Legal business Riverview Law is aiming to apply artificial intelligence to legal work under a partnership with a computer science faculty. The fixed-price firm founded in 2012 has entered what it terms a ‘knowledge transfer partnership’ with the University of Liverpool to develop software and systems.

The link will seek to develop expertise in areas such as artificial intelligence, text processing and data mining.

Riverview chief executive Karl Chapman said the results could revolutionise legal services. ‘The way technology allows us to get access to information means suddenly people are making decisions much faster,’ he said. ‘We have already used it internally to reduce decision-making around contract management and negotiation from five to six weeks to five to six hours.’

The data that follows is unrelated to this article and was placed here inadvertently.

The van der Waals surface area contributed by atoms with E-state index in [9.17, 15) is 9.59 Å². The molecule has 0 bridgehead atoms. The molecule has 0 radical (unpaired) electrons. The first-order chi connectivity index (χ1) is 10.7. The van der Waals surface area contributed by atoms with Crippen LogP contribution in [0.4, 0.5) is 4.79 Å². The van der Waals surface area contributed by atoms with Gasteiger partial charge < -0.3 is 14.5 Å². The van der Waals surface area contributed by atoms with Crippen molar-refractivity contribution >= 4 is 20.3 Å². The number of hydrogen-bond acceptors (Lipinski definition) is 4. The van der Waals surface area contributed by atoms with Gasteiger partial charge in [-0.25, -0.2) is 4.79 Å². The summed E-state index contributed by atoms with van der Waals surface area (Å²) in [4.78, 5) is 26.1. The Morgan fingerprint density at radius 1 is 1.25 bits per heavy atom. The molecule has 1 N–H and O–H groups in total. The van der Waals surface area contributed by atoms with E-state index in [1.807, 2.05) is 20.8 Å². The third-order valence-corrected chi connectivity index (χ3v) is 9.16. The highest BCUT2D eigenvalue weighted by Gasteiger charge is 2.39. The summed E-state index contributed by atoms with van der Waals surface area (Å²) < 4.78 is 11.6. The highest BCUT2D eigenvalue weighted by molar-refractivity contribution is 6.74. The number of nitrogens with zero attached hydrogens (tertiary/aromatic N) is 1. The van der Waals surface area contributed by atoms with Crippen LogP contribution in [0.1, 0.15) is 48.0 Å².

Last year Riverview set up a separate technology business to license software to in-house legal teams in large organisations.

The primary objective of the university collaboration is to automate some cognitive abilities to provide organisations with the tools to support quicker turnaround.

Dr Katie Atkinson, from the University of Liverpool’s department of computer science, said the link-up will allow for the commercialisation of her research in 'autonomous agents'. 

On the university website, Dr Atkinson explains that her research concerns 'computational models of argument, with a particular focus on persuasive argumentation in practical reasoning and how this can be applied in domains such as e-democracy, law and agent systems’.

The application of technology to solving legal issues is a developing area in the profession.

Last year London firm Hodge Jones & Allen teamed up with academics from University College London to create software for assessing the merit of personal injury cases.

Experts have also predicted the use of technology to measure emotional intelligence and surveillance software to inform clients about what their lawyer is doing to work on their case.